Health care? Or lack thereof?

The two first words of this letter need to be defined by the state for providers, and for those receiving the alleged “care” from providers.

“Health” is rather broad when considering the overall well-being of individuals and their surroundings. Here is where systems run by people, for people, need to be collaborative for problem-solving, as exhibited in many cases – including but not limited to a Nov. 15 front-page article, “Psychiatric confinement no easy task.”

When individuals go into hospitalization and/or incarceration, this is considered to be a crisis in the mental health field, and it becomes an opportunity for treatment from a collaborative approach of biopsychosocial care providers addressing physical and mental health.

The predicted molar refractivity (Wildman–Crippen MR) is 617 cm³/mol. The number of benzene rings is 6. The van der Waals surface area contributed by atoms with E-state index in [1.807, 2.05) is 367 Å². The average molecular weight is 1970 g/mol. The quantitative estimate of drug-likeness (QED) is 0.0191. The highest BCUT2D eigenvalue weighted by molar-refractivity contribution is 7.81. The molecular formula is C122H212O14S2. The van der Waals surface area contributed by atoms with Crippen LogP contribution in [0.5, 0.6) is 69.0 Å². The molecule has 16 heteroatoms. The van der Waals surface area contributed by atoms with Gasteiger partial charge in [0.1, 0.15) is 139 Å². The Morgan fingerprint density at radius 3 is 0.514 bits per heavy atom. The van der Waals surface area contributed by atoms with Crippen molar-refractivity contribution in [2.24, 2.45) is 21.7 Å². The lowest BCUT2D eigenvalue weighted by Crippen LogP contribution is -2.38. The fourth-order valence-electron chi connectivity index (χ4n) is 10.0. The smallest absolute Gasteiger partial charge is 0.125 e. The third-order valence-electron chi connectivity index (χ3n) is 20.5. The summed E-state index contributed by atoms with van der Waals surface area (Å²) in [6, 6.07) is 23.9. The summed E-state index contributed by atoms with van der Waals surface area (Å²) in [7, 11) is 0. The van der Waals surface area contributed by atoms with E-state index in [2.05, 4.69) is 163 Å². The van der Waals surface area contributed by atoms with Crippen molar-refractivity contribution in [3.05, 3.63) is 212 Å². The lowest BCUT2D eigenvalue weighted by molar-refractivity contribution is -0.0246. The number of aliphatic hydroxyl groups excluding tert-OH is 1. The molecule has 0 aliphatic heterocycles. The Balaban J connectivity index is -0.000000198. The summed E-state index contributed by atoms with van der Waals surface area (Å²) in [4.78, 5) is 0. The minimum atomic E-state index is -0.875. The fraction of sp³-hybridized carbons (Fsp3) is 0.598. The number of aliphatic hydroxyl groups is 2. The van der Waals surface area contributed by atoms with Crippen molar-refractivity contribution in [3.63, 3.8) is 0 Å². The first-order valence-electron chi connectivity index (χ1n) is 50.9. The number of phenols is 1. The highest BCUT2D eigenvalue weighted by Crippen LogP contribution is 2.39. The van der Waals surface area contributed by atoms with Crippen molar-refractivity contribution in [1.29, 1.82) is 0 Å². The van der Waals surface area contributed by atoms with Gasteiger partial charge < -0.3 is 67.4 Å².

The “no easy task” comes from the “care,” or lack thereof, because it is such a temptation to pass the buck when reimbursement, not “rights,” becomes the primary focus as opposed to treatment.

Here is where primary care providers get the opportunity to work with mental health providers concerning long(er) treatment if and when appropriate, as opposed to maybe simply a “pill” that easily wears off in the time frame discussed in the Nov. 15 article, so the client no longer meets the requirements to stay hospitalized.

Greg R. Stacy


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